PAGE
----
Developing the Management Training & Skills needed to improve our national productivity
“A key to achieving success is to assemble a strong and stable management team.” – Vivek Wadhwa
Throughout the 20th century, national productivity, measured by output per hour worked, rose consistently. From this we were able to pay ourselves higher wages and generally increase our standard of living. There were ‘blips’ where for short periods in time productivity didn’t rise, but these coincided with recessions, following which productivity rose again.
However, ever since 2007 something dramatic has happened in that productivity has basically failed to improve and has stagnated.
So why is this?
We could argue that the financial crisis and subsequent lack of capital investment or the introduction of either Windows Vista or the iPhone are to blame, but seriously we have to look elsewhere.
There is a clear correlation bizarrely between the rise in self-employment and real output per hour. It would appear that the more entrepreneurs we have the less entrepreneurial we become! But this can’t really explain the productivity conundrum.
It’s true that the vast majority of start-ups fail to (or don’t wish to) turn into high-growth enterprises and are contributing to the decline in productivity, but we also can see that large enterprises are failing to improve too. They seem to have lost the ability to innovate and grow, if they really had it in the first place.
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In fact, we could argue that the decline in productivity started much earlier and that the period prior to 2007 was actually an illusion created by an overzealous, asset inflating financial sector.
What is clear though is that there is a clear connection between an ongoing and worsening skills shortage and the provision and take-up of appropriate management training, particularly in leadership and entrepreneurship.
Recently, the Government launched its Industrial Strategy which is seen as a key element in driving productivity improvements. There are five elements to it: Ideas, People, Infrastructure, Business Environment and Places.
In terms of People and rectifying the skills shortage, the critical element is the commencement of 3 million apprenticeships by 2020 and funded through the Apprenticeship Levy. Given also the damning announcement last week that the take up of apprenticeships has plummeted by over 50% since the introduction of the levy system, we might as well suggest putting an astronaut on Mars by the same date, as it’s an equally unrealistic target!
If apprenticeships are the Government’s answer to rectifying the skills shortage and will be effectively funded, then what is available from a strategic leadership and entrepreneurial perspective?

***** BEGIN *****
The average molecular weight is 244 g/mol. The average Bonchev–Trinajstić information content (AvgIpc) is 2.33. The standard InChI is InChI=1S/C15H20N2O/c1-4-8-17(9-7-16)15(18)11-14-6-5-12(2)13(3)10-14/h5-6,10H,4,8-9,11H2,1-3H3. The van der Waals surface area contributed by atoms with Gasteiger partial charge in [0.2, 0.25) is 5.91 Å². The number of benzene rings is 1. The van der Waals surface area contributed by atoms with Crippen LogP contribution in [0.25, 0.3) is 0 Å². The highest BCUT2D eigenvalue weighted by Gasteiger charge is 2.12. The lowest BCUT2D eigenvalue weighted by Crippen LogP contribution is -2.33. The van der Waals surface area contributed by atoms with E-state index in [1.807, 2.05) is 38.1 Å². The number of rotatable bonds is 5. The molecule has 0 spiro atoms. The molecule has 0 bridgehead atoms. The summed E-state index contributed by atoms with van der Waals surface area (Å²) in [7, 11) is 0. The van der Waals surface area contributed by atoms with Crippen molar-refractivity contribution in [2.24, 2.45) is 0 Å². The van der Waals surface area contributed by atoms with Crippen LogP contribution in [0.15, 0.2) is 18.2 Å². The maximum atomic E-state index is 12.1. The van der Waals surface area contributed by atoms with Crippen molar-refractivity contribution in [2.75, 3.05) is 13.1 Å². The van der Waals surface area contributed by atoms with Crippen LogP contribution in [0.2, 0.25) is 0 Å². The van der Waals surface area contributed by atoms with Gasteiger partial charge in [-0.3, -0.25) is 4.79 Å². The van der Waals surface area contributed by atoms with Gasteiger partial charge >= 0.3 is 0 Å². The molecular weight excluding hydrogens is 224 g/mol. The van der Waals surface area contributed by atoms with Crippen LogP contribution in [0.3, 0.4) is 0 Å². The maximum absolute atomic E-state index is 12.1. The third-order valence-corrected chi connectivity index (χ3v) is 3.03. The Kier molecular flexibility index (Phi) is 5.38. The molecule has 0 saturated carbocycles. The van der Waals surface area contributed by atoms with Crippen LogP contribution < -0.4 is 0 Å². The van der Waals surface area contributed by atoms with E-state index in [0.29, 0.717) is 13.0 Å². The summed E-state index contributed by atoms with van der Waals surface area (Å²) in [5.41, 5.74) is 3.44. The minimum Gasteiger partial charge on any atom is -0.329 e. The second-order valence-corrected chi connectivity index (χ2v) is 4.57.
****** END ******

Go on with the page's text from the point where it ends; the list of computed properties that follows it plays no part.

Searching the Government’s Institute for Apprenticeships database yields only one result for courses currently available for delivery, namely the four year Chartered Manager Degree. This effectively means our only current option for driving innovation and productivity from a strategic perspective in both start-up and established organisations is a heavily assessed, four-year programme undertaken one day per week albeit with direct practical application.
So, what are the practical alternatives suitable for enterprises following suggestions from the Yorkshire Powerhouse?
Sadly, there is no easy and obvious answer! The first step is to realise that there is virtually no and very limited funded support. You are going to be funding this development either directly yourself or through your organisation. However, the key point to remember is that appropriate training is well proven to deliver the fastest and greatest return on investment you can undertake – so it should be money well spent.
Secondly there are many excellent local niche training providers offering innovate, time and cost-effective solutions that can often be tailored to your specific needs – so do your research and ask around your networks for recommendations.
Then last but not least, contact the Leeds City Region Enterprise Partnership for advice on the latest niche funding and support programmes as there might just be a solution currently, or in the very near future, that will help you to make that difference we desperately need at both a local, regional and national level.
As a footnote, wouldn’t it be wonderful to see the projected £2bn annual apprenticeship levy fund actually being used as well to support the shorter more focussed skills development initiatives needed, that just might deliver immediate productivity improvement results?
If you’re serious about developing your own management skills, or those of your team, then seek a professional training provider who can support your ambitions.